DevOps reduces the time it takes to deliver software, makes organizations more responsive, and ensures quality from idea to design, build, deployment, and support. While you can still do DevOps with traditional infrastructures, it's much easier to use the cloud as a centralized platform for automated testing and deployment.


Cloud-native security provides smart ways to reduce enterprise risks by fixing vulnerable software, rotating user credentials, and frequently rotating servers.

How Cloud-Native principles work together?

The concepts and ideas behind cloud-native computing provide a fresh way of building sophisticated and scalable systems. Even if you don't host your application in a cloud platform these concepts will affect how you design and develop applications in the near future.

Containers make it much simpler to distribute your application. And, so make use of containers in the development process to distribute applications between your team members, or to run your applications in various environments. Once all tests have been completed it is easy to transfer the same container to production.

Microservices offer a fresh approach to organize your system but they also present new challenges. They also shift your focus to the structure of every component. Microservices increase encapsulation and enable the creation of maintainable components that are able to quickly adjust to changing requirements.

If you're planning to use containers in order to manage a set of microservices on production, you'll require an orchestration tool that will help you manage the entire system.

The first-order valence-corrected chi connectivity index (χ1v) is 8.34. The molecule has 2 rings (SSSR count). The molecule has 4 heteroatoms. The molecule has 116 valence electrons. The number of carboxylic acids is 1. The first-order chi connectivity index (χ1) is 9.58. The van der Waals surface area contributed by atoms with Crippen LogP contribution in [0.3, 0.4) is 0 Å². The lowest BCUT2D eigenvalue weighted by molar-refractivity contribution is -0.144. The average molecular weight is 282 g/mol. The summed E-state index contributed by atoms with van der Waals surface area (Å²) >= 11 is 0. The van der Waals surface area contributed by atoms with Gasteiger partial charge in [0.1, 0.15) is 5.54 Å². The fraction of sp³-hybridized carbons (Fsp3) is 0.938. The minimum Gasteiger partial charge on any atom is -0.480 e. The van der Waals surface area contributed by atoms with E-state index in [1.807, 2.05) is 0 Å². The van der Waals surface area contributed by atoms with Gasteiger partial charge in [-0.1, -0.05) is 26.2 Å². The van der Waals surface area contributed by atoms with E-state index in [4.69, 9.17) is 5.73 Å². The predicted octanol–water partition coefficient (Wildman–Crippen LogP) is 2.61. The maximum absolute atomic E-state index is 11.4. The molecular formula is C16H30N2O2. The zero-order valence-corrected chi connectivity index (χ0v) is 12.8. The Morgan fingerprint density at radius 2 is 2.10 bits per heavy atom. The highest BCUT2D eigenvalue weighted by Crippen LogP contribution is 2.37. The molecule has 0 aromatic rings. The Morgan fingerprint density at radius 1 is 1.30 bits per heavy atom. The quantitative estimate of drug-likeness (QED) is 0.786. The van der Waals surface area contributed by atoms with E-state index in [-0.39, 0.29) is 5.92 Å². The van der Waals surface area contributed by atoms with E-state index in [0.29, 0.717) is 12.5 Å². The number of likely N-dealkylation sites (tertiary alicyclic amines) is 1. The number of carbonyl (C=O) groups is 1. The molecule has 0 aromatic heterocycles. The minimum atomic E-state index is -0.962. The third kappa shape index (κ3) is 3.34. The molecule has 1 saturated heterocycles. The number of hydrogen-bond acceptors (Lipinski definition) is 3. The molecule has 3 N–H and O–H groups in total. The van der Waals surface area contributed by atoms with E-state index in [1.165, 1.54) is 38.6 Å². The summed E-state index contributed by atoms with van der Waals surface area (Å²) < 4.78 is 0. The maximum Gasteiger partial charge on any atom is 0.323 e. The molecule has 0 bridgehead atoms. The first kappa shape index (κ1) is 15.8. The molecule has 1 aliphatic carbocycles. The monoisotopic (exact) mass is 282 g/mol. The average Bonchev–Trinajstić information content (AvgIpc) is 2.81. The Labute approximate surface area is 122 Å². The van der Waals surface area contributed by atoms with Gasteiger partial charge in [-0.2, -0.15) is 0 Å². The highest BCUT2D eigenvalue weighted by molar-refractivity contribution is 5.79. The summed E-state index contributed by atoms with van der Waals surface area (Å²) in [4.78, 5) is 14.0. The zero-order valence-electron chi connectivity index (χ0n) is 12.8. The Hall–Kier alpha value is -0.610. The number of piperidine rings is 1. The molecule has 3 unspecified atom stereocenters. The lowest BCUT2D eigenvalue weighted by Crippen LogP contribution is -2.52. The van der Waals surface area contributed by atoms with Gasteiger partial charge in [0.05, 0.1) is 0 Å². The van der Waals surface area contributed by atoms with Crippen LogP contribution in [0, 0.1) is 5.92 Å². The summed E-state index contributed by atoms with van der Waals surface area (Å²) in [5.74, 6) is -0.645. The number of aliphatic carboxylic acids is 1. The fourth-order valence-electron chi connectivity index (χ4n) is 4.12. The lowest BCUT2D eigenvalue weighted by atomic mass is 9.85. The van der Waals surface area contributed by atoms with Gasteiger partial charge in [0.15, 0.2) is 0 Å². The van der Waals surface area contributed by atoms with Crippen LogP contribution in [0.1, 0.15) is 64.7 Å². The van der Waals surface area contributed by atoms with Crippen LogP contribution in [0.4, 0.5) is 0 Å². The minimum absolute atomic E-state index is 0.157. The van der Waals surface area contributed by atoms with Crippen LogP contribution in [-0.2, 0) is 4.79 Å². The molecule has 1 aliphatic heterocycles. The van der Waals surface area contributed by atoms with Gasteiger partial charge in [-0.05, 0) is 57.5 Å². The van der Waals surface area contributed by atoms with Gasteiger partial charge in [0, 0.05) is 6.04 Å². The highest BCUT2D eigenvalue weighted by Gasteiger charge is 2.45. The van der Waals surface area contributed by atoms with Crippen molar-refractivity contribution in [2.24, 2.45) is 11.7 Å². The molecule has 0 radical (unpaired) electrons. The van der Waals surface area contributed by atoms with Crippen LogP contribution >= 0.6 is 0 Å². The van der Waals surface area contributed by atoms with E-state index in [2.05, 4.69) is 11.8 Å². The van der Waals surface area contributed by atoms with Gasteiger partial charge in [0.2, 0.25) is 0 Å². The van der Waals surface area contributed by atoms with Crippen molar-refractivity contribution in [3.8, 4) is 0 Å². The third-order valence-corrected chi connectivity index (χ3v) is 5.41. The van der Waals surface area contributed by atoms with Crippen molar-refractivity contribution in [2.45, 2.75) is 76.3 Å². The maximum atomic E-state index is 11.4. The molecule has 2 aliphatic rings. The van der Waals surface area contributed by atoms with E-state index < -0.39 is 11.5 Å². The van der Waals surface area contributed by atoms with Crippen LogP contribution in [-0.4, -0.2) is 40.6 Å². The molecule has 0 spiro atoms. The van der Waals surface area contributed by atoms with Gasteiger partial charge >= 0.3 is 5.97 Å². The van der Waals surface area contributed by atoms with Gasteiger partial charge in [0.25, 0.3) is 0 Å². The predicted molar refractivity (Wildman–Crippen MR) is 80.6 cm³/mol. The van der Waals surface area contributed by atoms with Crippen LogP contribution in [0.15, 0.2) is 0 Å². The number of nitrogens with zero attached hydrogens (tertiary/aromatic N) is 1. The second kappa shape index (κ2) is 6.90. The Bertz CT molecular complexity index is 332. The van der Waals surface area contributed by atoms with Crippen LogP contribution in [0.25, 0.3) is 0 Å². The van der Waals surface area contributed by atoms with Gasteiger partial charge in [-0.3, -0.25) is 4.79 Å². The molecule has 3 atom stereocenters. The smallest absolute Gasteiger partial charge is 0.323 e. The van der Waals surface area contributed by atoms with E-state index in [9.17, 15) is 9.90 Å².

Benefits of Cloud-Native Architecture

Cloud-native applications require a different architecture than traditional enterprise apps, which are typically developed in an on-premises data center.

Let’s check what key advantages cloud-native apps offer over traditional app development models.


Cloud-native apps are designed to be resilient and regularly updatable. Its updatability boosts productivity, allowing developers to concentrate on their competitive advantage and deliver more features to customers.


Cloud-native allows developers to quickly test new code and push it to production using fully automated continuous integration continuous deployment pipelines (CICD).

Companies can quickly bring new ideas into production in minutes, hours, or even days instead of weeks and months. This results in greater innovation and competitiveness.

Usage of Modern Languages:

Modern platforms and languages are a great way to attract the best developers to your company. Therefore, cloud-native apps are written in web-centric languages like HTML, CSS, Java, JavaScript, and .NET.


Cloud-native apps can work in virtualized spaces and share resources with other applications. This provides a significant efficiency boost for development teams.

Scalability and Adaptability:

Cloud-native applications can adapt and modify to the needs of the business. They also allow for frequent software updates, modifications based on customer feedback, and eliminate the need for software-dependent infrastructure or hardware solutions.

This also has cost implications where you pay only for what you use and can avoid overprovisioning your infrastructure.


Because of the microservices, cloud-native applications can withstand any fault. Cloud-native infrastructure makes it much easier to trace the source of any problem after deployment. This is because the entire application is divided into microservices that each act as a service function. Once the tracking is complete, the service can be isolated and the problem fixed at its source without server downtime.